I am interested in your solution. This is my solution for 98% of the world.
- I have a Internet application?
Would like to know the UTC offset. Usually have the server domain. The
domain code is the ISO 2 character country code. (xx)
There are about 350 server domains.
4/5 of these domains do not have any daylight time. Therefore the UTC offset
is fixed based on the domain.
Their time zone can be determine by the country code.
I permit either the 2 letter or the 3 letter ISO code.
That leaves about 70 domains with daylight time.
90% have one time zone, so over 60 domains I have the rules to determine when
it is standard time and when it is daylight.
Except for Iran and Israel, they do not use the Gregorian calendar to
determine the dates
All others have rules that can be programmed. European Union has a
common set of rules for daylight. Country code can be used to determine time
zone and UTC offset for Europe.
United States, Canada, Australia, Russian have the problem because of
multiple time zones (except for Islands like New Zealand) and China covers
five times zones but is all one time zone.
United States and Canada, the states codes are unique, and therefore they can
be used to determine time zone (Arizona, Hawaii, Indiana (except three small
areas) and Saskatchewan do not have daylight which is no problem) (but have
duplicate of AST for Alaska and Atlantic Standard Time)
Australian has two territories with the same state code and Canada and US
State code. Therefore for Australia need both the country and state code.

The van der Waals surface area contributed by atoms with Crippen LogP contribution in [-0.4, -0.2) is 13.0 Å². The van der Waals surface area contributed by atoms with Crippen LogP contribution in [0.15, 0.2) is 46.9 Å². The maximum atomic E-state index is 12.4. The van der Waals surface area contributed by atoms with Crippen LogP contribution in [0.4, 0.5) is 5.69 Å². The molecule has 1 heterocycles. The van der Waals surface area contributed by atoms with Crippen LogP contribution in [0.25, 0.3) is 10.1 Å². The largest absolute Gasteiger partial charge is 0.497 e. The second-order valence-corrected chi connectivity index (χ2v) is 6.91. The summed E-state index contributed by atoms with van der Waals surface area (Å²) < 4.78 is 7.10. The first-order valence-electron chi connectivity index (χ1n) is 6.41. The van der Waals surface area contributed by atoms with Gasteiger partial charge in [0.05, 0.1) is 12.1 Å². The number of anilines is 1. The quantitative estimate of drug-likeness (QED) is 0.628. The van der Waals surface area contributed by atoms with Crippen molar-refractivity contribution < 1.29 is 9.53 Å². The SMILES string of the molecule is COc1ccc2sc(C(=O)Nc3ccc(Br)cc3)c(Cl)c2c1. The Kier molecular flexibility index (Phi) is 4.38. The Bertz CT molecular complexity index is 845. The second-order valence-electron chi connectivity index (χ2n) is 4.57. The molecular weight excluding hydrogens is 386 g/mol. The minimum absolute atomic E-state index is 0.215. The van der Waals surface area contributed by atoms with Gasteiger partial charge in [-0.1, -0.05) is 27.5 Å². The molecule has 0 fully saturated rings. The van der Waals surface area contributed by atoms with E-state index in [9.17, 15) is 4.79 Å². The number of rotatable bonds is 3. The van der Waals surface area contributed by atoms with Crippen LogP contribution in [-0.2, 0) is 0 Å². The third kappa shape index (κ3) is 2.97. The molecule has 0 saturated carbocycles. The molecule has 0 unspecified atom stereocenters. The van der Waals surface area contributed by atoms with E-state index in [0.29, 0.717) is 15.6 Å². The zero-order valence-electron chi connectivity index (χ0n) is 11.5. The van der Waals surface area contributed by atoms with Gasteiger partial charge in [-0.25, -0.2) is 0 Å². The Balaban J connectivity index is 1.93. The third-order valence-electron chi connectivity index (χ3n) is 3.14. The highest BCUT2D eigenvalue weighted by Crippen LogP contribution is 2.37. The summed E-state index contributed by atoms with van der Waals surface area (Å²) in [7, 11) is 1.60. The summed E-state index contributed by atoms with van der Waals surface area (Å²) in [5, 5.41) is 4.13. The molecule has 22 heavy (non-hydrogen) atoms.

In other words, either with the country codes or state (territory) codes, I
can determine the UTC offset for most of the world.
If anyone has a better idea, please let me know. Even without daylight one
must have a method to determine what is the UTC offset for a country.
What is your solution?
- What's your point? I don't see that you've actually stated a
solution, just restated the problem.
8601's +/-HHMM meets all the requirements of the problem...
A) It's compact, 5 characters rather than "who knows how many".
B) It is numerical, you don't need to do character comparisons and
C) It is clear, concise, and unambiguous.
Are you saying that you can take the country code from the sender's
server domain and "_guess_" the offset? That is very very bad.
One should *never* guess at anything. If you're not told
specifically, you raise an exception. Or, if the parties agreed on
using 8601, you know they meant Z.
You mentioned Arizona, do you realize that some of the indian
reservations use DST? As I understand it from a ranger at the Grand
Canyon; the Navajo don't do what the white man does and the Zuni
don't do what the Navajo do.
Do you realize that El Paso, Texas is in a different time zone from
the rest of Texas?